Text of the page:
David Aylward is a musician and artist whose art takes the form of installations which intervene with the street. His work uses street art painted onto the floor as well as music to get his points across.
Specifically, Aylward has successfully campaigned for the anchor in Deptford to be reinstalled. Aylward used chalk from the nearby Thames river shore to draw the anchor and its chains onto Deptford high street (Fraser, 2018). Unlike the more permanent and potentially contentious use of spray paint used in graffiti and street art, chalk is a clever way of making an effective demonstration without being destructive. Moreover, by sourcing the chalk from the Thames where presumably the anchor was used, Aylward has referenced the heritage of the Deptford and the anchor’s history; making his demonstration even more persuasive. Aylward’s brother in an interview with Anita Strasser states getting the anchor back was important because: ‘It’s a symbol of Deptford’s maritime history, and we need to preserve that history. History is important because it gives you roots, it connects you to the past to help you understand where we are now.’ (Aylward cited in Strasser, 2018).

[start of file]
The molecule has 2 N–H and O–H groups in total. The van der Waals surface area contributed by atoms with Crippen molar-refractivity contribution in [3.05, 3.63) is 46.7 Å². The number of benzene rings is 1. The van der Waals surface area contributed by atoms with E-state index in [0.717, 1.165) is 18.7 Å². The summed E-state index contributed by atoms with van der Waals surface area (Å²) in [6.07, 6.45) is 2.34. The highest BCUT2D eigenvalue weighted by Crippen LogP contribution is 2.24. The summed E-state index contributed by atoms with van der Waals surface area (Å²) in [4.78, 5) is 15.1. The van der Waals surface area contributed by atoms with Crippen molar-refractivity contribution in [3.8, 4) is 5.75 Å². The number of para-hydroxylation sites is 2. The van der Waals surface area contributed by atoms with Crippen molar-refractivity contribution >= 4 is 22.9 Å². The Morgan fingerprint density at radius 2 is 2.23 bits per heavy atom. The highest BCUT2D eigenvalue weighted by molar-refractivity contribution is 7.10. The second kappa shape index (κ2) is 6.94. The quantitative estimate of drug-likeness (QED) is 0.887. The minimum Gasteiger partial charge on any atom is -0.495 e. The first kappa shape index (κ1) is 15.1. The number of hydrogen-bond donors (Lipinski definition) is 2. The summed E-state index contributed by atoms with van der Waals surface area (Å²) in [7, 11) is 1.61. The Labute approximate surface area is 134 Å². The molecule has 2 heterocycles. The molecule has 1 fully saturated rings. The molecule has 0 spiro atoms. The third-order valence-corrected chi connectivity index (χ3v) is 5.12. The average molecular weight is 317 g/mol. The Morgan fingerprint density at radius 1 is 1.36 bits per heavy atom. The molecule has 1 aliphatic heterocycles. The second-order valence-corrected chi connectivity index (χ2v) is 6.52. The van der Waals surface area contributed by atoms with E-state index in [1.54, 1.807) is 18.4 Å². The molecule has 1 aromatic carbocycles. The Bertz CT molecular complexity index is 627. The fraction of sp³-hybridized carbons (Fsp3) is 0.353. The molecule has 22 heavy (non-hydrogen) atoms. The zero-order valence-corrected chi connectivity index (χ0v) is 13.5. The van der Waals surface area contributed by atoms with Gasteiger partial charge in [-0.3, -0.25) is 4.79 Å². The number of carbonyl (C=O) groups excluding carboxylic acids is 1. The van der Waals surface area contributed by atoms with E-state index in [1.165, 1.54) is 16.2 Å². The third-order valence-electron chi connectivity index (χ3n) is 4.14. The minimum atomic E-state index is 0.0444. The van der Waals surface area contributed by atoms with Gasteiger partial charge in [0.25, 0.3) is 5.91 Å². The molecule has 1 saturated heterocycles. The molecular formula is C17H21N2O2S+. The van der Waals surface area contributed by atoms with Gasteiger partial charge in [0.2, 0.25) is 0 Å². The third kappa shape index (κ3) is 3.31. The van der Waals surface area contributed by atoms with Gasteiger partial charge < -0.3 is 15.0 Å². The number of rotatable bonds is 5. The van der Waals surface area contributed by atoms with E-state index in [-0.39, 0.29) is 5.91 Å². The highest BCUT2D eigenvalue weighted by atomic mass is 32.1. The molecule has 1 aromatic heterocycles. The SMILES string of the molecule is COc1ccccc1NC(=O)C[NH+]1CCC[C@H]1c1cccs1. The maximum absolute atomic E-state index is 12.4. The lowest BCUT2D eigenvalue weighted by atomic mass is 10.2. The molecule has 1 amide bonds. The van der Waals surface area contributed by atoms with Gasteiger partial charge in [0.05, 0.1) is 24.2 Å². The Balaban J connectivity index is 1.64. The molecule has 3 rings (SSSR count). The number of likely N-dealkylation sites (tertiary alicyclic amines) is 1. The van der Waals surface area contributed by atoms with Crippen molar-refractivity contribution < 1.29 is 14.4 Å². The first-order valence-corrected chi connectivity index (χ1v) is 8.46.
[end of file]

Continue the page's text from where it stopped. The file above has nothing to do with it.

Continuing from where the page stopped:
I feel temporary, non-destructive installations in a public space are an incisive way of interacting with people concerning issues like gentrification or the eradication of a place’s heritage. They disrupt regeneration’s glossy facade in a peaceful yet compelling manner. Not only this, they challenge the power and corporate character of today’s property-led regeneration because of their ephemeral and whimsical nature. Aylward’s interventions with place engage both local people and the council because of their public site and pertinent issues raised. These two factors increase awareness of perceived issues because the art appears in a highly visible context, while directly addressing those issues by utilising creative and appropriate content.
Fig. 1 Deptford is Forever and Lawes, S. (2018) IMG_1842. [Photograph] At: https://deptfordischanging.wordpress.com/2018/04/15/deptford-is-forever/ (Accessed 06/07/2020).
Fig. 2 Deptford is Forever and Lawes, S. (2018) IMG_1870. [Photograph] At: https://deptfordischanging.wordpress.com/2018/04/15/deptford-is-forever/ (Accessed 07/07/2020).
Strasser, A. (2018) Deptford is Forever. At: https://deptfordischanging.wordpress.com/2018/04/15/deptford-is-forever/ (Accessed 06/07/2020).
Fraser, C. (2018) ‘Iconic Deptford Anchor back in high street’ In: South London Press 06/02/2018. At: https://londonnewsonline.co.uk/iconic-deptford-anchor-back-in-high-street/ (Accessed 06/07/2020).